Cats Use Simple Physics Law To Track Hiding Prey

Posted: Jun 15 2016, 1:16am CDT | by , Updated: Jun 16 2016, 9:50am CDT, in News | Latest Science News


Cats Use Simple Physics Law to Track Hiding Prey
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Research says cats understand physics and use cause and effect law for detecting hiding prey.

Cats have amazing instincts. From hearing to smelling to sighting, their acute senses allow them to become highly efficient predators. But it's not sheer natural abilities that helps them detect hiding prey. New research suggests that cats can understand a little bit of physics too and combining simple physics law with a sharp sense of hearing, they can predict where their possible prey is hiding.

Japanese researchers conducted experiments to find out whether cats can anticipate the presence of an unseen object on the basis of the sound produced by the container when it is shaken. Also, whether they expect the object to fall once the container is turned over. The cause and effect law is applicable in both those situations.

Cause and effect is a relationship in which one event makes other event happen. If the shaking of container is accompanied by no sound and consequently no object, it complies with law of physics. But if a rattling sound is followed by a no object drop out or no sound led to a falling object, both these outcomes defied the law of physics. 

For carrying out experiments, researchers involved 30 domestic cats. A team of researchers from Kyoto University in Japan shook the containers in front of the cats, turned them around and observed the reactions of cats.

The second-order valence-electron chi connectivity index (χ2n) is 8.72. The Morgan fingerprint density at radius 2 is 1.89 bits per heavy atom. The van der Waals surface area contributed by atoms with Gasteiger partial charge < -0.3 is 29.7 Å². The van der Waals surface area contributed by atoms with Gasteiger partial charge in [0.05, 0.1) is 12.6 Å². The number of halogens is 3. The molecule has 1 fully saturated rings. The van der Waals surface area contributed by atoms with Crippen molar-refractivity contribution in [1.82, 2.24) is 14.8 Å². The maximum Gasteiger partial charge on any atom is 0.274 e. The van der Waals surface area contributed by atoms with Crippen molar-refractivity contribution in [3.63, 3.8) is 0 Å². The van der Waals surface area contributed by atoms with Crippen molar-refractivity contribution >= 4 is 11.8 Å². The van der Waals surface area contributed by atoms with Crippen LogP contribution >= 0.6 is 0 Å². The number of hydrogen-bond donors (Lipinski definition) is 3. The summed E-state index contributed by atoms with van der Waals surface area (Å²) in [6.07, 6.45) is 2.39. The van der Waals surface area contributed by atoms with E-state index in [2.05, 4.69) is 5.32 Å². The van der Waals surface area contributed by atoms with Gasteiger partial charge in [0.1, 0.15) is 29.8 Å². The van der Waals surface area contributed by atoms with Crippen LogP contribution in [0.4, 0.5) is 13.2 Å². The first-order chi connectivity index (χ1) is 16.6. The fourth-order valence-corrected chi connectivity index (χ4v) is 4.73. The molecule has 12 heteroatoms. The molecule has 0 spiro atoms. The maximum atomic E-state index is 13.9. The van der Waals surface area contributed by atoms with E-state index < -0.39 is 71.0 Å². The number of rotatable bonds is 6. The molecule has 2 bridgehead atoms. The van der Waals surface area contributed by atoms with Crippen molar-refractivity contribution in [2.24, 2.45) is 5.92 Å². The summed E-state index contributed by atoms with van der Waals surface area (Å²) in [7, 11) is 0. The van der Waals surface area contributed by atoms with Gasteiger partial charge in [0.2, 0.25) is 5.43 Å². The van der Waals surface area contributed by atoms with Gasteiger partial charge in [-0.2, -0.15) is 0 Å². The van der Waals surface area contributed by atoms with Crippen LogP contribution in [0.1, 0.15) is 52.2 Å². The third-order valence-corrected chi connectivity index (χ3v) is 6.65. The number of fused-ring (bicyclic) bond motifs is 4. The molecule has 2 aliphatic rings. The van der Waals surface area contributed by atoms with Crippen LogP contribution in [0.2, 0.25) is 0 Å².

Researchers found that cats generally looked longer at the boxes which produced rattling sounds, which suggested that cats used a physics law to anticipate the existence or absence of an object based on whether they heard a rattle or not.

The animal also stared longer when unexpected results were produced, meaning rattling container did not yield a falling object or silent container led to the presence of an object. Cats stared at these incongruent conditions for long time in a kind of disbelief as they were trying to realize that such conditions are not consistent with their grasp of casual logic.

“Cats use a causal-logical understanding of noise or sounds to predict the appearance of invisible objects.” Lead researcher Saho Takagi said.

It appears that cat’s natural predatory behavior is assisted by its surroundings to maximize its ability to find a prey. However, researchers believe that further studies are needed to understand what exactly cats imagine when they pick up noises and how they utilize them.

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Hira Bashir covers daily affairs around the world.




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